The classic old-style shelters took advantage of several elements in the tax laws, but essentially they relied on a high degree of debt financing (or leverage), accelerated depreciation and the conversion of ordinary income into long-term capital gains.
Say, for example, you agreed to invest $10,000 a year for five years in a real estate limited partnership that planned to build a new office building. The deal's promoter--the general partner--took your $10,000 and went out and borrowed an additional $40,000, using your pledge of future payments as security for the loan. He then used that $50,000 as a 20% down payment on a construction loan for the office building.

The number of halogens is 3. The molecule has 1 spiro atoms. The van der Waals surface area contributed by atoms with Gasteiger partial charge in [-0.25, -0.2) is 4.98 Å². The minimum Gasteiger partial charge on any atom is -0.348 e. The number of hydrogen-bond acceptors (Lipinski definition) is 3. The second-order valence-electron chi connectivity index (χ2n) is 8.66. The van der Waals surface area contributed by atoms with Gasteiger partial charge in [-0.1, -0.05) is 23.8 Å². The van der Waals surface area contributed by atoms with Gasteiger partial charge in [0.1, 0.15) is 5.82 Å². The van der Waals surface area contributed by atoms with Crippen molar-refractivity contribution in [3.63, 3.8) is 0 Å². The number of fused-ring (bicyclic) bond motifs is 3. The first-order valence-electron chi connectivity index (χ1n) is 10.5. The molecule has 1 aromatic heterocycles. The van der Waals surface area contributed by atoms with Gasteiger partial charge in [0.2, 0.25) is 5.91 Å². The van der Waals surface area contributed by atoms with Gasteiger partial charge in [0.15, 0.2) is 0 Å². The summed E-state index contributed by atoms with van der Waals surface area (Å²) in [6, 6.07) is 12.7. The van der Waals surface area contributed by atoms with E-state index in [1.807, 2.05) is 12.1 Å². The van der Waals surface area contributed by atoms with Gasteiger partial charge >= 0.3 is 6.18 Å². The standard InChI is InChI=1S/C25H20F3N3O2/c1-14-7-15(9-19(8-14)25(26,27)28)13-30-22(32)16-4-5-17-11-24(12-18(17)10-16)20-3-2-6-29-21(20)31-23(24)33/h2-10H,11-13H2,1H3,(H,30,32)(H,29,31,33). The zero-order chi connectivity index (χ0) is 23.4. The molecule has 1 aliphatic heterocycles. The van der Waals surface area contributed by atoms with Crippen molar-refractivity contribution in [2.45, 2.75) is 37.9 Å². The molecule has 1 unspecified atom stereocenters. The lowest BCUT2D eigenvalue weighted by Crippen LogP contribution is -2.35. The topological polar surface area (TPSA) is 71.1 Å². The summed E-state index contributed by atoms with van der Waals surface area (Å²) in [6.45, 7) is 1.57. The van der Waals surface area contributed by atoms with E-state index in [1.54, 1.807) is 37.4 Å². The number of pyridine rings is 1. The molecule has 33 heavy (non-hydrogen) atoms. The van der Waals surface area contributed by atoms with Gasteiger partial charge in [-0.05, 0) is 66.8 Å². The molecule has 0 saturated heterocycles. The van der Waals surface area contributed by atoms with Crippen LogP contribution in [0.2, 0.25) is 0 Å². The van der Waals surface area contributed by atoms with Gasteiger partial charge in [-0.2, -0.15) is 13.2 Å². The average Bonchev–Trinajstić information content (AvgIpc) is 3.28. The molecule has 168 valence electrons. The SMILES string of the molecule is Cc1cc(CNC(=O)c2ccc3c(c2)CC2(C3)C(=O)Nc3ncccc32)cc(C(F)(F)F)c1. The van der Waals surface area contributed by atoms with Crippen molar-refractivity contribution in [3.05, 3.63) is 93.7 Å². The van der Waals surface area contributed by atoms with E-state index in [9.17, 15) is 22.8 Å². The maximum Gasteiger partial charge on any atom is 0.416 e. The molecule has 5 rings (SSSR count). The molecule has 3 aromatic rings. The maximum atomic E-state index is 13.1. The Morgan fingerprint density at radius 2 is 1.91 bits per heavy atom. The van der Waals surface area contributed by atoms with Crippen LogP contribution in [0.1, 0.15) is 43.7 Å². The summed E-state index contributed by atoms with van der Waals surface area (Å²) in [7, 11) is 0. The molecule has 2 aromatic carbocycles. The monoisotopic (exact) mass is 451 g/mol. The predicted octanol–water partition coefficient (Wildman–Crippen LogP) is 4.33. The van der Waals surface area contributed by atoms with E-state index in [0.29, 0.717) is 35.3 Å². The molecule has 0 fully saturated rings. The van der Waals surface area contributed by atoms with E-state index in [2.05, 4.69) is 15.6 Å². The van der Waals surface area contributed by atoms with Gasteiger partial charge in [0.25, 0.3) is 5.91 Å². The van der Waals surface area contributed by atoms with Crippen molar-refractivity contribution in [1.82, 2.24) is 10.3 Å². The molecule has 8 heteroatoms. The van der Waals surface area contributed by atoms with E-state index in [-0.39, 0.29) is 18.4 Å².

Thus, with an investment of only $10,000, you would own a $250,000 share in the office building project (minus the promoter's fees, which could be substantial). You would also have the right to deduct a great many expenses from your taxable income--especially mortgage interest, depreciation and some of the promoter's fees. (A syndicator's marketing expenses were not deductible by the limited partners.)
A deal such as this had heavy up-front costs, and substantial revenue may not begin to appear for several years. It may take a couple of years to construct the office building; it may take another year or two to lease out the space. But during this whole time, you have paper losses to write off.